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Contraceptive Use and Uptake of HIV-Testing among Sub-Saharan African Women

  • Katherine E. Center,

    Affiliations Department of Obstetrics and Gynecology, University of Arizona, Tucson, Arizona, United States of America, Biomedical Research and Education Foundation of Southern Arizona, Tucson, Arizona, United States of America

  • Jayleen K. L. Gunn,

    Affiliation Department of Epidemiology and Biostatistics, Mel and Enid Zuckerman College of Public Health, University of Arizona, Tucson, Arizona, United States of America

  • Ibitola O. Asaolu,

    Affiliation Department of Health Promotion Sciences, Mel and Enid Zuckerman College of Public Health, University of Arizona, Tucson, Arizona, United States of America

  • Steven J. Gibson,

    Affiliation University of Arizona Cancer Center, Tucson, Arizona, United States of America

  • John E. Ehiri

    jehiri@email.arizona.edu

    Affiliation Department of Health Promotion Sciences, Mel and Enid Zuckerman College of Public Health, University of Arizona, Tucson, Arizona, United States of America

Contraceptive Use and Uptake of HIV-Testing among Sub-Saharan African Women

  • Katherine E. Center, 
  • Jayleen K. L. Gunn, 
  • Ibitola O. Asaolu, 
  • Steven J. Gibson, 
  • John E. Ehiri
PLOS
x

Abstract

Despite improved availability of simple, relatively inexpensive, and highly effective antiretroviral treatment for HIV/AIDS, the disease remains a major public health challenge for women in sub-Saharan Africa (SSA). Given the numerous barriers in access to care for women in this region, every health issue that brings them into contact with the health system should be optimized as an opportunity to integrate HIV/AIDS prevention. Because most non-condom forms of modern contraception require a clinical appointment for use, contraception appointments could provide a confidential opportunity for access to HIV counseling, testing, and referral to care. This study sought to investigate the relationship between contraceptive methods and HIV testing among women in SSA. Data from the Demographic and Health Survey from four African countries—Congo, Mozambique, Nigeria, and Uganda—was used to examine whether modern (e.g., pills, condom) or traditional (e.g., periodic abstinence, withdrawal) forms of contraception were associated with uptake of HIV testing. Data for the current analyses were restricted to 35,748 women with complete information on the variables of interest. Chi-square tests and logistic regression models were used to assess the relationship between uptake of HIV testing and respondents' baseline characteristics and contraceptive methods. In the total sample and in Mozambique, women who used modern forms of contraception were more likely to be tested for HIV compared to those who did not use contraception. This positive association was not demonstrated in Congo, Nigeria, or Uganda. That many women who access modern contraception are not tested for HIV in high HIV burden areas highlights a missed opportunity to deliver an important intervention to promote maternal and child health. Given the increasing popularity of hormonal contraception methods in low-income countries, there is an urgent need to integrate HIV counseling, testing, and treatment into family planning programs. Women on hormonal contraceptives should be encouraged to continue to use condoms for HIV-prevention.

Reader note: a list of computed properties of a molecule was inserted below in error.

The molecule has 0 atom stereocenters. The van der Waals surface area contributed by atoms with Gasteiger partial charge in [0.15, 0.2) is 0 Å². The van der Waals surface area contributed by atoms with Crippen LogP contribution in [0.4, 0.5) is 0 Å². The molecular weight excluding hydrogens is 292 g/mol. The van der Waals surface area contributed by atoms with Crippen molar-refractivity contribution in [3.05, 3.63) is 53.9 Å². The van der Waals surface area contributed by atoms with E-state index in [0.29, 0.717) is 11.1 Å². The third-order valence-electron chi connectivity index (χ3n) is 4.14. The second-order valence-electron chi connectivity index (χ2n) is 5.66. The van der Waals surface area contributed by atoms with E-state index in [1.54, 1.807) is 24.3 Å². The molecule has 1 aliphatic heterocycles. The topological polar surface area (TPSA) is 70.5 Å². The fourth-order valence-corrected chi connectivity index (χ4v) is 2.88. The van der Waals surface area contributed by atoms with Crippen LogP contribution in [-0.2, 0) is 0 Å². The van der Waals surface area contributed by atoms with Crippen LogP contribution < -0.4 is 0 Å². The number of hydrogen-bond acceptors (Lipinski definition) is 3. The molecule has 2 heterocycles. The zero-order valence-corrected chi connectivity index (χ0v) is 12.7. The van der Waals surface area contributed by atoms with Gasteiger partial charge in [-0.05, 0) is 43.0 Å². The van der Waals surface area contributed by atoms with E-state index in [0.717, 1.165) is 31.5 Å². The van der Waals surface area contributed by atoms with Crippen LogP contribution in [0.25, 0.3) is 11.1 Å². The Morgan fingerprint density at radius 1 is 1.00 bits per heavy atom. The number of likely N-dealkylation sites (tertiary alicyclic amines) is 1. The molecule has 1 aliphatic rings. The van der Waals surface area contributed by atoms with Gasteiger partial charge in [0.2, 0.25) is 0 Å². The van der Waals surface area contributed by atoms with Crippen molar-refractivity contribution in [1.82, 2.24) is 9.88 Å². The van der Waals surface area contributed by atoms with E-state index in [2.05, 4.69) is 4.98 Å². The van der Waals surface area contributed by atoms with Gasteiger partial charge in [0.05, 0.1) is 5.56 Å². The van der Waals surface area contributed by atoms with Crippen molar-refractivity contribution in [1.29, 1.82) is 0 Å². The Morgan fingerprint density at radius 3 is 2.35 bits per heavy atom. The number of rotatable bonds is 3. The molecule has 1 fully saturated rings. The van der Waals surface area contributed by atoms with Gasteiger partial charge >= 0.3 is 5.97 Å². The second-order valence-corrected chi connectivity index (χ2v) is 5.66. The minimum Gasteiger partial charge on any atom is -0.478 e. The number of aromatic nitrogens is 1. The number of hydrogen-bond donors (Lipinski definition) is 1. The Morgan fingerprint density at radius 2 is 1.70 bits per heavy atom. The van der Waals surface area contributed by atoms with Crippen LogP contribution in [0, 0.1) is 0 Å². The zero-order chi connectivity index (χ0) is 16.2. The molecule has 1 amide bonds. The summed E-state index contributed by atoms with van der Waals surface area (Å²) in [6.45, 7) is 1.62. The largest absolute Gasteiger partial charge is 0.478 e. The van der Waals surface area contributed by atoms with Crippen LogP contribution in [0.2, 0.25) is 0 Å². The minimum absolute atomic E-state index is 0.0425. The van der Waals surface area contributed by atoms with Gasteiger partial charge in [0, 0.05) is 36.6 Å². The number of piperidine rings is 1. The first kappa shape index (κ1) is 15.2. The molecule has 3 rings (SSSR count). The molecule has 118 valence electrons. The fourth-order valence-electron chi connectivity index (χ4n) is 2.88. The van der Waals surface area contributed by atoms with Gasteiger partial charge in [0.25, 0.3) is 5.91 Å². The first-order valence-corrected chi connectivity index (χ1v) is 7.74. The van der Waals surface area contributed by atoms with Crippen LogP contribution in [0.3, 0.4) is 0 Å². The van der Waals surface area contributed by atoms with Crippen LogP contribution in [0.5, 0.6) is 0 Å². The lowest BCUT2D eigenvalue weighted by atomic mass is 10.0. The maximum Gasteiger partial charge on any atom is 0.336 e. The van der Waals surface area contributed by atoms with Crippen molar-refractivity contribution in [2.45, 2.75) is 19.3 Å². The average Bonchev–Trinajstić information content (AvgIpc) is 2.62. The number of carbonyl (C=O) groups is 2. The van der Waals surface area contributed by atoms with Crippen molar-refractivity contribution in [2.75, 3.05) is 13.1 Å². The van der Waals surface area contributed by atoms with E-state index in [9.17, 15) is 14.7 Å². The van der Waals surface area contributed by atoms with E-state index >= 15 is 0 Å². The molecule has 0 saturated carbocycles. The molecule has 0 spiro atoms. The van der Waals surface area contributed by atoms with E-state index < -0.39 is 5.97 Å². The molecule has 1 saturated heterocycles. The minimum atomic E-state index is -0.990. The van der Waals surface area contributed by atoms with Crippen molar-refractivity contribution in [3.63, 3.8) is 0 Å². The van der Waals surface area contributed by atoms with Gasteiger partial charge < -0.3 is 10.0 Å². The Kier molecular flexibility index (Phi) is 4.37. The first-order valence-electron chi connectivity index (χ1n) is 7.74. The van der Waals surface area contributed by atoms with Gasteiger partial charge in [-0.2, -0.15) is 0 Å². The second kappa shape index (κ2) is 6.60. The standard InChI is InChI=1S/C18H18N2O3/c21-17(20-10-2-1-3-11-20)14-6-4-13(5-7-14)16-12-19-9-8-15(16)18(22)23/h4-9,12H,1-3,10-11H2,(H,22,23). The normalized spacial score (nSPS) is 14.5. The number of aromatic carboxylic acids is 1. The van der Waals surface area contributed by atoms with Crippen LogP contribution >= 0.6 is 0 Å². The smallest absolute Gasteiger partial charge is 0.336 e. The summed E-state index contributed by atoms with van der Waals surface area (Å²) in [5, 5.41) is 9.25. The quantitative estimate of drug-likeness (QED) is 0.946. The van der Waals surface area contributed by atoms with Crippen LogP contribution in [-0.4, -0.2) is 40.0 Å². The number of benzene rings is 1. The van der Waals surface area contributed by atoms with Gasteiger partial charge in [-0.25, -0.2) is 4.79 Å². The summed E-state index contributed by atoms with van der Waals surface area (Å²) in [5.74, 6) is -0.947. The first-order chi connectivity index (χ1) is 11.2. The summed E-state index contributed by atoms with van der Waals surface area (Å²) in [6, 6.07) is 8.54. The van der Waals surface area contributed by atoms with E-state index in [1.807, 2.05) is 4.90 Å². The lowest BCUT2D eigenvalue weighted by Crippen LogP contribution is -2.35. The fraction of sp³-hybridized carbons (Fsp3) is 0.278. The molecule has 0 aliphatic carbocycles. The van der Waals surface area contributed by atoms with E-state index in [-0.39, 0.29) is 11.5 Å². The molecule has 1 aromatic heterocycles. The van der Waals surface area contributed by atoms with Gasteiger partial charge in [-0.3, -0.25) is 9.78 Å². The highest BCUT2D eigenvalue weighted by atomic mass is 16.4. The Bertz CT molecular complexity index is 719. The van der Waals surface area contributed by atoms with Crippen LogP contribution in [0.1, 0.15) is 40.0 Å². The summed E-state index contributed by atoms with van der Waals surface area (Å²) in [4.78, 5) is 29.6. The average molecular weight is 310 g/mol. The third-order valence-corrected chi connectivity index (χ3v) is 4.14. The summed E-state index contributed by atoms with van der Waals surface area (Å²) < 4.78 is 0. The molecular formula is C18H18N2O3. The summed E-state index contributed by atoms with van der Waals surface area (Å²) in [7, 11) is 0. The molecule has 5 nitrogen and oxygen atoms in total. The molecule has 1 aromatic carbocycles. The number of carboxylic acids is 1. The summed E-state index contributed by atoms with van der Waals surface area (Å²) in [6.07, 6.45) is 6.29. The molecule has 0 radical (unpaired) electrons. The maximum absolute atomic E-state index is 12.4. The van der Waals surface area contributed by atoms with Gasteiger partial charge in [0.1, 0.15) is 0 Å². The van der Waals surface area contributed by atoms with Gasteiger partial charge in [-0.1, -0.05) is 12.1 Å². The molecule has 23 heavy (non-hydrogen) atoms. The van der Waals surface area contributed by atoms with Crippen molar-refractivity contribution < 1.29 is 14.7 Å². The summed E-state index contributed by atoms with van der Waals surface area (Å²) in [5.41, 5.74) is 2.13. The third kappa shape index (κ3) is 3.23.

Introduction

In 2013, 35 million people worldwide were living with HIV, of which 2.1 million had become newly infected [1]. Roughly 70% of the world’s HIV positive individuals—25 million people—reside in sub-Saharan Africa (SSA) [1,2]. The epidemic has had widespread effects, including putting increased pressure on healthcare facilities to diagnose and treat HIV. Women in SSA are disproportionately infected with HIV via heterosexual contact during their reproductive years [2].